digress

(redirected from digressions)
Also found in: Dictionary, Thesaurus, Wikipedia.
Related to digressions: discretions

digress

verb aberrare, alter course, be diffuse, branch out, change direction, depart, detour, deviate, divaricate, diverge, divert, drift, expatiate, fly off at a tangent, go astray, meander, ramble, rove, shift, sidestep, sidetrack, skirt, stray, swerve, turn, veer, wander
See also: depart, detour, deviate, differ, vary
References in classic literature ?
I think that the digression of my thoughts must have done me good, for when I got back to bed I found a lethargy creeping over me.
After this digression, we shall return to our narrative.
Inquiries and communications concerning brothers and sisters, the situation of some, the growth of the rest, and other family matters now passed between them, and continued, with only one small digression on James's part, in praise of Miss Thorpe, till they reached Pulteney Street, where he was welcomed with great kindness by Mr.
But, to return from this digression, care ought to be taken that the bodies of the children may be such as will answer the expectations of the legislator; this also will be affected by the same means.
I suppose it was a very pretty example of the triumph of spirit over matter, and so my digression has at least the advantage of a moral.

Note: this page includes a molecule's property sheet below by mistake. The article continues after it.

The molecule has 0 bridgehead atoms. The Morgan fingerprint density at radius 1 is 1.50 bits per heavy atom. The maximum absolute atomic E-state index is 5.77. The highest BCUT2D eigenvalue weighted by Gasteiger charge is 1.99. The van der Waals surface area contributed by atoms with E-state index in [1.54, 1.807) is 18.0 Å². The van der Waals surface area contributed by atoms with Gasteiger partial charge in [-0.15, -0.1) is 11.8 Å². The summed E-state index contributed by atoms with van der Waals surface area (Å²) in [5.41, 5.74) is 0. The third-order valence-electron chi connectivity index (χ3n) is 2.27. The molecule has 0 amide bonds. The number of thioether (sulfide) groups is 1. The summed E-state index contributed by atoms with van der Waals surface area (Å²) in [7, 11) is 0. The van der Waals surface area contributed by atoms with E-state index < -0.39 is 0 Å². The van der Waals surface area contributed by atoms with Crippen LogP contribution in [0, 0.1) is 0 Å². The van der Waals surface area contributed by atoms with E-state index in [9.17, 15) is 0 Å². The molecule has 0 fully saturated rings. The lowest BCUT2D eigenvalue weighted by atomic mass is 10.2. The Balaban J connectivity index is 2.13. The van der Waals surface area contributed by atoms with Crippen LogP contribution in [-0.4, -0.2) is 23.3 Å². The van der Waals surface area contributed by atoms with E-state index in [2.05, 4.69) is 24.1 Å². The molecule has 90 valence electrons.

For the sake of a digression, he took up a check book from the table.
Forgive, I pray you, this inconsequent digression by what was once a woman.
And while on this digression, let me repeat the question I have repeated to myself ten thousand times.
Nestor in a digression tells him how Epopeus was utterly destroyed after seducing the daughter of Lycus, and the story of Oedipus, the madness of Heracles, and the story of Theseus and Ariadne.
The young lady then, by an easy digression, led the discourse to her own wardrobe, and after recounting its principal beauties at some length, took her friend upstairs to make inspection thereof.
It is true that in his early, imitative, work he shares the medieval faults of wordiness, digression, and abstract symbolism; and, like most medieval writers, he chose rather to reshape material from the great contemporary store than to invent stories of his own.
The gallant behaviour of Jones, and the more dreadful consequence of that behaviour to the young lady; with a short digression in favour of the female sex.